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The New Zealand Food Safety Authority (NZFSA) is throwing its weight behind this year’s Māori Language Week, which is dedicated to Te Mahi Kai – The Language of Food.
NZFSA community extension programme manager Raniera Bassett says kai is culturally important to Māori and Māori Language Week is an ideal opportunity to encourage people to take care with kai. “It’s really about getting the basics right: Horoia. Tunua. Whakamataohia. (Clean. Cook. Chill)
“The cultural value of kai has its roots embedded in the act of manaaki tangata – the giving and receiving of hospitality. Reciprocity is a fundamental principle of Māori culture and you want to make sure you are a responsible host and the kai you serve your guests is safe,” he says.
To help keep kai safe when it is gathered, prepared, cooked and served, NZFSA has developed a number of resources useful to all cultures. These include the ‘Food safety for seafood gatherers’ booklet to highlight the potential dangers of collecting kaimoana (seafood), the ‘Food safety for recreational hunters’ booklet to provide information about risks associated with wild game and game birds, and the ‘Food safety practices in preparing and cooking a hangi’.
“Last year we launched the marae food safety guide, Te Kai Manawa Ora, which provides step-by-step guidance on how to keep kai safe while maintaining its sanctity from a tikanga Māori (protocol and custom) perspective,” Raniera says.
“A year on, Manurewa Marae has used Te Kai Manawa Ora as one tool towards it getting an A-grade Council certification –the first marae in the country to do so. To celebrate this, TVNZ’s Breakfast programme will have Tamati Coffey broadcasting live from the marae on Wednesday 28 July, with NZFSA support. Hopefully Manurewa is just the first of many marae to get on board with this food safety initiative, which is a fantastic tool for upskilling the marae ringawera (kitchen hands).”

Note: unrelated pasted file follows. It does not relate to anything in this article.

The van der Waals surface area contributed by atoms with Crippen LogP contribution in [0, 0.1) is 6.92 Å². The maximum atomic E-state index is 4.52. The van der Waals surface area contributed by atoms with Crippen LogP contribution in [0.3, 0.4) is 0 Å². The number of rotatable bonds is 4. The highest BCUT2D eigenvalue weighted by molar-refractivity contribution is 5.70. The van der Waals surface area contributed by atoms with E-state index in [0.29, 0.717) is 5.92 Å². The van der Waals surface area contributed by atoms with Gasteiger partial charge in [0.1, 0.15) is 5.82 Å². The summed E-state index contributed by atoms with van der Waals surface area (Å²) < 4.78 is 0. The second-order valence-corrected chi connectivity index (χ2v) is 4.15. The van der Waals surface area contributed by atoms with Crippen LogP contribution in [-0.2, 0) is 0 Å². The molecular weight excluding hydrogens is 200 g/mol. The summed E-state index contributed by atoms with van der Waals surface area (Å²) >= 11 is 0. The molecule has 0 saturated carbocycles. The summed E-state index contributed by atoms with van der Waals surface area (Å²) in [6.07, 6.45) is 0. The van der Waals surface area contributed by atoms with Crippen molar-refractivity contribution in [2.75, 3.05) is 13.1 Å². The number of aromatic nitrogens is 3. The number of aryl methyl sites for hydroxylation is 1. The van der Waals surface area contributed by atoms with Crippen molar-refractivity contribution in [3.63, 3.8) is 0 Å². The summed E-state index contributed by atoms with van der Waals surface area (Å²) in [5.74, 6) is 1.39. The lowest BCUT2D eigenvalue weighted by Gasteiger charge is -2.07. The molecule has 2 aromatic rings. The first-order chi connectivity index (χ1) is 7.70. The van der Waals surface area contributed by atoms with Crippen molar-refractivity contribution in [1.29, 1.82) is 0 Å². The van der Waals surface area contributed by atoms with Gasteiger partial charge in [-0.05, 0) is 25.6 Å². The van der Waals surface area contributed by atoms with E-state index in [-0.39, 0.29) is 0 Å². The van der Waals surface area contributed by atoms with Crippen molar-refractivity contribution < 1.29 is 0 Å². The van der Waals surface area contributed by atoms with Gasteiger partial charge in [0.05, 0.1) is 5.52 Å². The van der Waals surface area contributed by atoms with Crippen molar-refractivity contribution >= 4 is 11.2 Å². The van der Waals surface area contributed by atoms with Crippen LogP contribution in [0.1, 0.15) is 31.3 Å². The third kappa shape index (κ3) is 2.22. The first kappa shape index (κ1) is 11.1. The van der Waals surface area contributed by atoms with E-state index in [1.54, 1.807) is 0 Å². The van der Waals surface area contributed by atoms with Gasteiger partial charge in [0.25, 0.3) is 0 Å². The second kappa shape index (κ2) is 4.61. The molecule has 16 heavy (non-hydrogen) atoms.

Te Kai Manawa Ora (written in Māori and English) provides clear, easy to follow scientifically-based and culturally-appropriate food safety information for marae cooks and their helpers who often cater for large numbers of diners.
The guide includes food safety information on traditional Māori food practices including hāngi and gathering kaimoana, watercress and puha. It also contains templates of maintenance and cleaning schedules which marae kitchen workers can use to document the food safety practices they use to help keep their whanau and guests free from foodborne illness.
Copies of Te Kai Manawa Ora can be obtained by phoning 0800 693 721.
Māori Language Week runs from July 26 – August 1.
Ētahi kōrero hihiri / Quick tips:
Horoia, Tunua. Whakamataohia – Clean. Cook. Chill.
Me wehe te wā mahi i ngā kai mata me ngā kai māoa, ā, kia mā tonu te whāwhā i ēnei roopu kai ē rua – Prepare raw and ready-to-eat kai at different times with thorough cleaning in between.
Me horoi ka whakamaroke i ō ringa i mua noa atu, me muri mai hoki i te whakataka kai – Wash and dry your hands well before and after preparing food.
Kia mau tonu tō pātaka whakamakariri kai ki te ine pāmahana marutau arā ki te 2°C - 4°C - Keep your fridge at the safe temperature of 2°C - 4°C.
Horoia o ringa ringa i mua o te kai – Please wash your hands before eating.
KAIMOANA: The New Zealand Food Safety Authority is encouraging everyone to take care with kai during Māori Language Week.